Cracking the contractor code

Essay by Marty Jones

Remodeling – August 1998 – Colorado Central Magazine

Cracking the contractor’s code

by Marty Jones

They call it the “dream of home ownership.” But for my wife and me, buying our first house here in Colorado was more of a nightmare. Thanks to a long list of pseudo contractors and wannabe builders, our home purchase was a grueling saga of delays, shabby work, and tears. Instead of the happy moment we saw in real estate commercials, crossing the threshold in our first home was a dark event filled with dread and questions.

Had the hot air balloon that symbolizes our agent’s company actually floated in for our big moment, it would have surely crashed and burned on our roof, it’s pilot without experience, a license, insurance, or a clue.

Such is the plight of the house hunter in the rapidly expanding New West, where the folks doing the building enjoy a builder’s market. Because of this boom and the resultant shortage of reputable craftsmen, consumers are left to deal with an unsavory lot of fly-by-nights. Doing so means signing pacts with a new breed of outlaw guns-for-hire, whose language rivals White House aides when it comes to avoiding accountability. To help you skip the loss of dollars, time, weight, and hair that my wife and I endured in having our homestead completed, here’s a quick primer on the secret language of the Front Range fix-it person.

For example, in the jargon of the Colorado Contractor’s Code, “references” does not mean satisfied clients. It means family members who pose as clients and offer glowing testimonials about make-believe work. When asking for references, be sure to ask that your potential contractors exclude next of kin and include at least one person for whom they have actually performed work.

Should your contractor ever proclaim, “this is how I normally do it,” beware. This means they’ve never done it before and that their work will resemble what you’d expect from a sign-painter/cab-driver/cook posing as a professional builder.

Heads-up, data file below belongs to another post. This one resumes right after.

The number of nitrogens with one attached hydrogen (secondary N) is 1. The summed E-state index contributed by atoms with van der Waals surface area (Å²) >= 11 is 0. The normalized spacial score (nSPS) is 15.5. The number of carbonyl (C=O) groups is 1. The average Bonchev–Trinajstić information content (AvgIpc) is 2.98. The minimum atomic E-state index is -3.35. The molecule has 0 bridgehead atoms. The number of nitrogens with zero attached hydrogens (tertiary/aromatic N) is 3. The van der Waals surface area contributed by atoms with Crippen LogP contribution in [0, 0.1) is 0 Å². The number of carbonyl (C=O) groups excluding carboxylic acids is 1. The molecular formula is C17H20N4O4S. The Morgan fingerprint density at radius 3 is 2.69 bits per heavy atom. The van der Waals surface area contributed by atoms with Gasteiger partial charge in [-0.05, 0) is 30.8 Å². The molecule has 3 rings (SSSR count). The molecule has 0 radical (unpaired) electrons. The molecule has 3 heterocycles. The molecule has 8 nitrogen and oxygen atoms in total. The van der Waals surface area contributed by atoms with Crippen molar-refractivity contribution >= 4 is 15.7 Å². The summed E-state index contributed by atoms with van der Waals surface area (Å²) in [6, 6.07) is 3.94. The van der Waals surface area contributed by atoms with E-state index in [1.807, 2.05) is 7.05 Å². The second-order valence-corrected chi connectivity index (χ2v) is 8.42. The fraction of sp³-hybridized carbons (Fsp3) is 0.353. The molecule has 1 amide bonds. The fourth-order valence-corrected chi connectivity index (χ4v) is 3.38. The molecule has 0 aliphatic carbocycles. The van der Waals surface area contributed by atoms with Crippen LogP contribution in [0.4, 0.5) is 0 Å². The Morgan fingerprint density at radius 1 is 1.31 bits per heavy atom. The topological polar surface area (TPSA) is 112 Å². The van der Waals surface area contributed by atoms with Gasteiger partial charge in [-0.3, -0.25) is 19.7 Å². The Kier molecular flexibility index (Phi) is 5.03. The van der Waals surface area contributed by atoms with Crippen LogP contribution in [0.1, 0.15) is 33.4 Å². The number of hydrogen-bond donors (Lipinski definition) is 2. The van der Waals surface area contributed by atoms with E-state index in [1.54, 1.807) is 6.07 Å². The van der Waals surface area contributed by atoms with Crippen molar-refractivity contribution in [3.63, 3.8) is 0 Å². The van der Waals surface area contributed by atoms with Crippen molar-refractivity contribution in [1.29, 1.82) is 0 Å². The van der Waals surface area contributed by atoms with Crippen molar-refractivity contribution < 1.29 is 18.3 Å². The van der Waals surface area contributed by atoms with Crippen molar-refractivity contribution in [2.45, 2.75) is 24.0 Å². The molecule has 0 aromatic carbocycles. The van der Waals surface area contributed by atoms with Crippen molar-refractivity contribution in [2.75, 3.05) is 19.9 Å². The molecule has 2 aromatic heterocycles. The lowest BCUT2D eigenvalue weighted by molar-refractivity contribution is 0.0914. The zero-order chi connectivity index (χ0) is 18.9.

If the real estate agent for that same faux foreman vouches for any aspect of the client’s work, plan on redoing it once you move in. Based on the tile and grout that continues to break loose on our floor, our refurbishing expert “normally” places mosaic tile directly over warped, dirty, hundred-year-old wooden flooring.

This same skilled craftsman installed a novel kitchen cabinet that faces directly into the side of our stove. We call this permanently sealed crypt of a cupboard the “Llewellyn cabinet,” in honor of its esteemed inventor.

The man we consulted with to fix this kitchen accessory enlightened us on the secret meaning of “character.” After talking a blue streak over the phone, he disappeared for three weeks before arriving to offer an estimate. His price would have bought a room in our house, but he had an explanation for the lofty bill: “This is too small a job for me. I really don’t want to do it.”

“First thing in the morning” is another phrase to fear. If you hear this after signing a contract for work in your home, it typically means the person you’ve just hired will use your materials deposit to buy controlled substances and pay his bondsman. Likewise, it could mean “I have your money and I’m using it to pay for the materials on the other houses I’m trashing.” Or it could also be decoded as “I’ll see you in several weeks, during which I won’t return your calls.”

There are other terms to be aware of as well. If the person you’ve enlisted to fix your furnace (say, the fourth person you’ve hired to do so) finishes up the job with “that oughtta work for you,” you’ve got trouble. This seemingly friendly comment means “I have no idea how to fix this, but I want to get out of here before you realize it.”

Likewise, if your electrician claims he’s “the best in town,” he’s really the worst. After he incorrectly wires your lights and disappears with your check, every electrician after him will carefully critique his shoddy work while boasting of their own kingly classifications.

If your builder mentions giving you “your money’s worth,” change the locks on your doors immediately. Standing before freshly painted trim replete with drips and sags, our painter explained his value-added impressionistic work with “look, it’s not like this is some $250,000 home in Highlands Ranch”. No, it’s a row house for half that — pick up your six pack and get out.

But of course, not every builder on the high plains is unaccountable, unskilled, and underhanded. We’ve actually heard stories, albeit unconfirmed, of contractors doing what they promise, on time, and under budget. In fact, we think we’ve just lined up one such savior to finish off our basement. He even spent a couple of hours surveying the room while addressing our fears and detailing the quality of his work. Better yet, he promised to call us in a couple of days with a price quote.

That was six weeks ago.

Marty Jones lives in Denver, Colorado. He is a contributor to Writers on the Range, a service of High Country News, based in Paonia, Colorado.